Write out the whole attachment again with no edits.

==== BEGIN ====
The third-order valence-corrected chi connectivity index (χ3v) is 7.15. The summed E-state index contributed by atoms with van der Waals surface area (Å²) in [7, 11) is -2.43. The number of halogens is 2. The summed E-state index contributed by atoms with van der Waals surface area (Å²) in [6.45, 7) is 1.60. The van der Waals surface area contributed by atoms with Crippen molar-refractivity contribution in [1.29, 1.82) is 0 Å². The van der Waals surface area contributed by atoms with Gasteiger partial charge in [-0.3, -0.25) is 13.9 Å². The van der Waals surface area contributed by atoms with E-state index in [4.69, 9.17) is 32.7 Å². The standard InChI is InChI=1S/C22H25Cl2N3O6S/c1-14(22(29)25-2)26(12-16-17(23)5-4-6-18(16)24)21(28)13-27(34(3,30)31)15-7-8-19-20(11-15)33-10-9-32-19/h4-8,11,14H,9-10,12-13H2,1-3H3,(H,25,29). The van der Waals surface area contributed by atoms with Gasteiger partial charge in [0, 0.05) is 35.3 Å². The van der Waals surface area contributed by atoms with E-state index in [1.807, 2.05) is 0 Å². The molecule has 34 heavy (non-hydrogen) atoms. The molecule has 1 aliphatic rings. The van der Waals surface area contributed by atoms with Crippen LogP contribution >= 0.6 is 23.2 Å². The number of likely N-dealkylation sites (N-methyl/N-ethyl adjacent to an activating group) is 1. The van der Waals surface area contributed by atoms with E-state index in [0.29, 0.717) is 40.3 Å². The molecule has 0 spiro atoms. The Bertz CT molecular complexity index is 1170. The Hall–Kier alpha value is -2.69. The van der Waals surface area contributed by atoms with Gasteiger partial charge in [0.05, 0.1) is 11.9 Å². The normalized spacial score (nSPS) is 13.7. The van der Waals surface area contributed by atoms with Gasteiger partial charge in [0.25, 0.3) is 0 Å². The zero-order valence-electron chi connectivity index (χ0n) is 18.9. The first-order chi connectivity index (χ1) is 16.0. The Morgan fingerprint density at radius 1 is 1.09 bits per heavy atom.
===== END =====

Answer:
The third-order valence-corrected chi connectivity index (χ3v) is 7.15. The summed E-state index contributed by atoms with van der Waals surface area (Å²) in [7, 11) is -2.43. The number of halogens is 2. The summed E-state index contributed by atoms with van der Waals surface area (Å²) in [6.45, 7) is 1.60. The van der Waals surface area contributed by atoms with Crippen molar-refractivity contribution in [1.29, 1.82) is 0 Å². The van der Waals surface area contributed by atoms with Gasteiger partial charge in [-0.3, -0.25) is 13.9 Å². The van der Waals surface area contributed by atoms with E-state index in [4.69, 9.17) is 32.7 Å². The standard InChI is InChI=1S/C22H25Cl2N3O6S/c1-14(22(29)25-2)26(12-16-17(23)5-4-6-18(16)24)21(28)13-27(34(3,30)31)15-7-8-19-20(11-15)33-10-9-32-19/h4-8,11,14H,9-10,12-13H2,1-3H3,(H,25,29). The van der Waals surface area contributed by atoms with Gasteiger partial charge in [0, 0.05) is 35.3 Å². The van der Waals surface area contributed by atoms with E-state index in [1.807, 2.05) is 0 Å². The molecule has 34 heavy (non-hydrogen) atoms. The molecule has 1 aliphatic rings. The van der Waals surface area contributed by atoms with Crippen LogP contribution >= 0.6 is 23.2 Å². The number of likely N-dealkylation sites (N-methyl/N-ethyl adjacent to an activating group) is 1. The van der Waals surface area contributed by atoms with E-state index in [0.29, 0.717) is 40.3 Å². The molecule has 0 spiro atoms. The Bertz CT molecular complexity index is 1170. The Hall–Kier alpha value is -2.69. The van der Waals surface area contributed by atoms with Gasteiger partial charge in [0.05, 0.1) is 11.9 Å². The normalized spacial score (nSPS) is 13.7. The van der Waals surface area contributed by atoms with Gasteiger partial charge in [0.25, 0.3) is 0 Å². The zero-order valence-electron chi connectivity index (χ0n) is 18.9. The first-order chi connectivity index (χ1) is 16.0. The Morgan fingerprint density at radius 1 is 1.09 bits per heavy atom.